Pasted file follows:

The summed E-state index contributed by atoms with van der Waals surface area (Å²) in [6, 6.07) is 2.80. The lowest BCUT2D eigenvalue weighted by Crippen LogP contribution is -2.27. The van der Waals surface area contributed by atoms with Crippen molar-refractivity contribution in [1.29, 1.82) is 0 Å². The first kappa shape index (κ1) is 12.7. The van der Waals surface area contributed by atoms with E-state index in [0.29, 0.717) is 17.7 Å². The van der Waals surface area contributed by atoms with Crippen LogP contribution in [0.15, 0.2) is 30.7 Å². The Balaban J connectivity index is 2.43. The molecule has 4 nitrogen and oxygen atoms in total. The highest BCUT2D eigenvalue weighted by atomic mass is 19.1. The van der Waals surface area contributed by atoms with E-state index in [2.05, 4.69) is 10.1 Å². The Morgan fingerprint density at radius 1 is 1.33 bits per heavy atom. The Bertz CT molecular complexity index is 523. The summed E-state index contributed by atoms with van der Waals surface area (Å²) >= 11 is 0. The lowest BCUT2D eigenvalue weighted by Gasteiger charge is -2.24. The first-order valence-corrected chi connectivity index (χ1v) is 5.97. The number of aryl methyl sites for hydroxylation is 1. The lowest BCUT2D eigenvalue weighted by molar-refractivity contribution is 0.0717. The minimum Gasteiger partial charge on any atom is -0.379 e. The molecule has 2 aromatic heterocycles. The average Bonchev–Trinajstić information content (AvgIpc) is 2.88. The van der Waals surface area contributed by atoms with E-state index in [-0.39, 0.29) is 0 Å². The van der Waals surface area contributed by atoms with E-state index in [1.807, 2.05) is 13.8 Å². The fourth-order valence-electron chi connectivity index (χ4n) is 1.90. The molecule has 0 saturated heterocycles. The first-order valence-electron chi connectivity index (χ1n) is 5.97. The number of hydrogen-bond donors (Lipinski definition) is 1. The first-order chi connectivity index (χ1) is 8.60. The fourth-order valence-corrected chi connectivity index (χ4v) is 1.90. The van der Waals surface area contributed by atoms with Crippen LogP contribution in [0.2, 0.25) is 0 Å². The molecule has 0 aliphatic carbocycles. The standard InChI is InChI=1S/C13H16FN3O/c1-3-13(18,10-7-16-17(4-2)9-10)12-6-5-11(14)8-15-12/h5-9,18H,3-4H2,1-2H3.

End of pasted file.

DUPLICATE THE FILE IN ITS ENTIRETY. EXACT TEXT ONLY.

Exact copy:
The summed E-state index contributed by atoms with van der Waals surface area (Å²) in [6, 6.07) is 2.80. The lowest BCUT2D eigenvalue weighted by Crippen LogP contribution is -2.27. The van der Waals surface area contributed by atoms with Crippen molar-refractivity contribution in [1.29, 1.82) is 0 Å². The first kappa shape index (κ1) is 12.7. The van der Waals surface area contributed by atoms with E-state index in [0.29, 0.717) is 17.7 Å². The van der Waals surface area contributed by atoms with Crippen LogP contribution in [0.15, 0.2) is 30.7 Å². The Balaban J connectivity index is 2.43. The molecule has 4 nitrogen and oxygen atoms in total. The highest BCUT2D eigenvalue weighted by atomic mass is 19.1. The van der Waals surface area contributed by atoms with E-state index in [2.05, 4.69) is 10.1 Å². The Morgan fingerprint density at radius 1 is 1.33 bits per heavy atom. The Bertz CT molecular complexity index is 523. The summed E-state index contributed by atoms with van der Waals surface area (Å²) >= 11 is 0. The lowest BCUT2D eigenvalue weighted by Gasteiger charge is -2.24. The first-order valence-corrected chi connectivity index (χ1v) is 5.97. The number of aryl methyl sites for hydroxylation is 1. The lowest BCUT2D eigenvalue weighted by molar-refractivity contribution is 0.0717. The minimum Gasteiger partial charge on any atom is -0.379 e. The molecule has 2 aromatic heterocycles. The average Bonchev–Trinajstić information content (AvgIpc) is 2.88. The van der Waals surface area contributed by atoms with E-state index in [-0.39, 0.29) is 0 Å². The van der Waals surface area contributed by atoms with E-state index in [1.807, 2.05) is 13.8 Å². The fourth-order valence-electron chi connectivity index (χ4n) is 1.90. The molecule has 0 saturated heterocycles. The first-order valence-electron chi connectivity index (χ1n) is 5.97. The number of hydrogen-bond donors (Lipinski definition) is 1. The first-order chi connectivity index (χ1) is 8.60. The fourth-order valence-corrected chi connectivity index (χ4v) is 1.90. The van der Waals surface area contributed by atoms with Crippen LogP contribution in [0.2, 0.25) is 0 Å². The molecule has 0 aliphatic carbocycles. The standard InChI is InChI=1S/C13H16FN3O/c1-3-13(18,10-7-16-17(4-2)9-10)12-6-5-11(14)8-15-12/h5-9,18H,3-4H2,1-2H3.